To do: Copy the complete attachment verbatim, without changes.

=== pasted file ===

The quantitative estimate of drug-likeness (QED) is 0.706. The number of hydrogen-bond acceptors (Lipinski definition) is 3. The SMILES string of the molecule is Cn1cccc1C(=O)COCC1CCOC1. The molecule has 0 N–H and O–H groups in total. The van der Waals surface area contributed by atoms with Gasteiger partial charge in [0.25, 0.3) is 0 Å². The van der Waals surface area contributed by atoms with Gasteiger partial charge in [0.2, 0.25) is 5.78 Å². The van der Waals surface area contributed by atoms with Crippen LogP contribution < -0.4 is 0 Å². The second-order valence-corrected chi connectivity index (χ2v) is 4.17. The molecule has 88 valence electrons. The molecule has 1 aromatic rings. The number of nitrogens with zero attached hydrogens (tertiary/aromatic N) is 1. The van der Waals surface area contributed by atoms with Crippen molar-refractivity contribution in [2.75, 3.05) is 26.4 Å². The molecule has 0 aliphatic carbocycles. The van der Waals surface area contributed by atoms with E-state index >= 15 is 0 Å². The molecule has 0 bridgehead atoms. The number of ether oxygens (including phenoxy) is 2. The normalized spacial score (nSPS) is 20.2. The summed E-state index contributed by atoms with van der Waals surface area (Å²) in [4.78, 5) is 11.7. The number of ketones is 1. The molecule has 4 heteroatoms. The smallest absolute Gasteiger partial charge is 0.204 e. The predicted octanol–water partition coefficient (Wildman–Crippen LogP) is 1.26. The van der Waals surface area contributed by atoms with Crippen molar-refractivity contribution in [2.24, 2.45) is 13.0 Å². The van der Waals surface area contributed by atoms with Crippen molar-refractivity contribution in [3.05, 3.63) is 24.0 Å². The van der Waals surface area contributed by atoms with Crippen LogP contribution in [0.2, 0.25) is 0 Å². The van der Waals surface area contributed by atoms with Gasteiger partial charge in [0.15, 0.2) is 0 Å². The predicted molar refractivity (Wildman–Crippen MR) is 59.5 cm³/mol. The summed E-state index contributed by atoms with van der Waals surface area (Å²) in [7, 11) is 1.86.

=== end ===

The quantitative estimate of drug-likeness (QED) is 0.706. The number of hydrogen-bond acceptors (Lipinski definition) is 3. The SMILES string of the molecule is Cn1cccc1C(=O)COCC1CCOC1. The molecule has 0 N–H and O–H groups in total. The van der Waals surface area contributed by atoms with Gasteiger partial charge in [0.25, 0.3) is 0 Å². The van der Waals surface area contributed by atoms with Gasteiger partial charge in [0.2, 0.25) is 5.78 Å². The van der Waals surface area contributed by atoms with Crippen LogP contribution < -0.4 is 0 Å². The second-order valence-corrected chi connectivity index (χ2v) is 4.17. The molecule has 88 valence electrons. The molecule has 1 aromatic rings. The number of nitrogens with zero attached hydrogens (tertiary/aromatic N) is 1. The van der Waals surface area contributed by atoms with Crippen molar-refractivity contribution in [2.75, 3.05) is 26.4 Å². The molecule has 0 aliphatic carbocycles. The van der Waals surface area contributed by atoms with E-state index >= 15 is 0 Å². The molecule has 0 bridgehead atoms. The number of ether oxygens (including phenoxy) is 2. The normalized spacial score (nSPS) is 20.2. The summed E-state index contributed by atoms with van der Waals surface area (Å²) in [4.78, 5) is 11.7. The number of ketones is 1. The molecule has 4 heteroatoms. The smallest absolute Gasteiger partial charge is 0.204 e. The predicted octanol–water partition coefficient (Wildman–Crippen LogP) is 1.26. The van der Waals surface area contributed by atoms with Crippen molar-refractivity contribution in [2.24, 2.45) is 13.0 Å². The van der Waals surface area contributed by atoms with Crippen molar-refractivity contribution in [3.05, 3.63) is 24.0 Å². The van der Waals surface area contributed by atoms with Crippen LogP contribution in [0.2, 0.25) is 0 Å². The van der Waals surface area contributed by atoms with Gasteiger partial charge in [0.15, 0.2) is 0 Å². The predicted molar refractivity (Wildman–Crippen MR) is 59.5 cm³/mol. The summed E-state index contributed by atoms with van der Waals surface area (Å²) in [7, 11) is 1.86.